Topics: Radio galaxy (69%), Luminous infrared galaxy (66%), X-shaped radio galaxy (63%), Quasar (63%), Galaxy (58%)

Summary (3 min read)

1. INTRODUCTION

  • The correspondence between the radiation in the (far-)infrared and that in the radio spans over nearly five orders of magnitude in various types of galaxies, ranging from dwarfs to ULIRGs.
  • The AGN contribution to the radio–FIR correlation has been studied in the past to some extent.
  • Data, Mauch & Sadler (2007) inferred a lower average FIR/radio ratio for AGN-bearing galaxies (Seyferts, LINERs, and quasars), but still within the scatter of the correlation for star-forming galaxies.

2.1. Unified Radio Catalog

  • This “Unified Radio Catalog” has been generated in such a way that it allows a broad range of 20 cm based sample selections and source analysis (see Kimball & Ivezić 2008 for details).
  • The 2.7 million entries are comprised of the closest three FIRST to NVSS matches (within 30′′) and vice versa, as well as unmatched sources from each survey.
  • All entries have been supplemented by data from the other radio and optical surveys, where available.
  • In the following section, the authors expand this catalog to IR wavelengths, and augment it with additional (spectroscopic and SED-based) information.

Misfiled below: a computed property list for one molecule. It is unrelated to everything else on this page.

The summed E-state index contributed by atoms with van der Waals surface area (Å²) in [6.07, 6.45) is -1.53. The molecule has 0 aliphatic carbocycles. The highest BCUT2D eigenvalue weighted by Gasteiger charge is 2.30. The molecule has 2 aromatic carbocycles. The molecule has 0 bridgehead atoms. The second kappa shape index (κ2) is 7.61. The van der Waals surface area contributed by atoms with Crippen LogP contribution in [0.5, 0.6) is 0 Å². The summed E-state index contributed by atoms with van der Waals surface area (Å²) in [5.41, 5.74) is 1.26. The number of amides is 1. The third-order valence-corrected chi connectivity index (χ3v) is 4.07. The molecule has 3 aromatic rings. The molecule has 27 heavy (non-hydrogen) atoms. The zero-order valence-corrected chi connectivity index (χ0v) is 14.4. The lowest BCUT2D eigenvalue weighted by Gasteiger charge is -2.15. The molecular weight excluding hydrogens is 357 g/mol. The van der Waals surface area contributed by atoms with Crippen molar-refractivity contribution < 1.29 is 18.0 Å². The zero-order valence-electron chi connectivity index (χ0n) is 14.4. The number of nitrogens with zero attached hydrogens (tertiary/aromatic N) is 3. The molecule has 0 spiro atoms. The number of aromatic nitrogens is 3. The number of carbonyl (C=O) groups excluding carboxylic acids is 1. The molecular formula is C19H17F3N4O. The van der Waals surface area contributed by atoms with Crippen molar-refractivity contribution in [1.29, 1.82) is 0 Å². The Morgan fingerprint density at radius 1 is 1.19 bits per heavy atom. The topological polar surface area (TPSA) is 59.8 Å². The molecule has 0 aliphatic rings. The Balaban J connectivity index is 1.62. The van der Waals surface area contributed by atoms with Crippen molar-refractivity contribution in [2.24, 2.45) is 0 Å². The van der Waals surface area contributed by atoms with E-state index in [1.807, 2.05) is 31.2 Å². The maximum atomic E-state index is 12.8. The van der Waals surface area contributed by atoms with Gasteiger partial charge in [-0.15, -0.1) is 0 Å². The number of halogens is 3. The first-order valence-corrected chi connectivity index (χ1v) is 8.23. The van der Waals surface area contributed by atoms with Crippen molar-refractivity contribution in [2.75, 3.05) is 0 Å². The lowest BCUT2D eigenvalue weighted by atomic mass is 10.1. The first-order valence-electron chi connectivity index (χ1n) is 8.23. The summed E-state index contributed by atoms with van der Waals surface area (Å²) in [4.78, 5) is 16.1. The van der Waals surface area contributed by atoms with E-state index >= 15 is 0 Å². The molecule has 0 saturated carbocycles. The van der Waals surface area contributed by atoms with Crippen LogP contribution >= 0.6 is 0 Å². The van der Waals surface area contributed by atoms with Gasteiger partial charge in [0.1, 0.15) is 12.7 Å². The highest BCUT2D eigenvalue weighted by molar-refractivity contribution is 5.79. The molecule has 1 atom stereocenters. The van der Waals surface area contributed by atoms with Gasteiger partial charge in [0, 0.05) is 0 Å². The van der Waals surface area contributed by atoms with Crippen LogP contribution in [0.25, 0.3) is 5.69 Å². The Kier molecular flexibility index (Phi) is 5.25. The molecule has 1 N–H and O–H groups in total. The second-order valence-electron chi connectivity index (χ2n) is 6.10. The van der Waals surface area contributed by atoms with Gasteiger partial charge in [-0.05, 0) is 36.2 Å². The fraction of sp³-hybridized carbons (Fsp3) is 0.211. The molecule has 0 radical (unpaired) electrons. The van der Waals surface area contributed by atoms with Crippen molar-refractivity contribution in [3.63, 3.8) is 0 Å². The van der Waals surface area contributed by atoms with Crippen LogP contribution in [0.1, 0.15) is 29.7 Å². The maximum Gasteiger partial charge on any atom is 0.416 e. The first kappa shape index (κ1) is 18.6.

2.2.1. IRAS

  • For the purpose of this paper, the authors have expanded the Unified Radio Catalog to IR wavelengths by cross-correlating it with the IRAS point-source and faint-source catalogs (hereafter PSC and FSC, respectively).
  • The 60 and 100 μm magnitudes reported in the PSC and FSC are in agreement for the union of the two IR samples.
  • The first column denotes the number of radio—IRAS (Point Source, PS, and Faint Source, FS) catalog with high quality IR photometry.

2.2.2. SDSS Quasar and Main Galaxy Sample Catalogs

  • The authors have further matched the NVSS-selected sample from the Unified Radio Catalog with data drawn from (1) the SDSS DR5 quasar sample (Schneider et al. 2007), and (2) the DR4 “main” spectroscopic sample for which derivations of emissionline fluxes from the SDSS spectra are available (see Smolčić et al.
  • The SED fitting was performed as described in detail in Smolčić et al. (2008).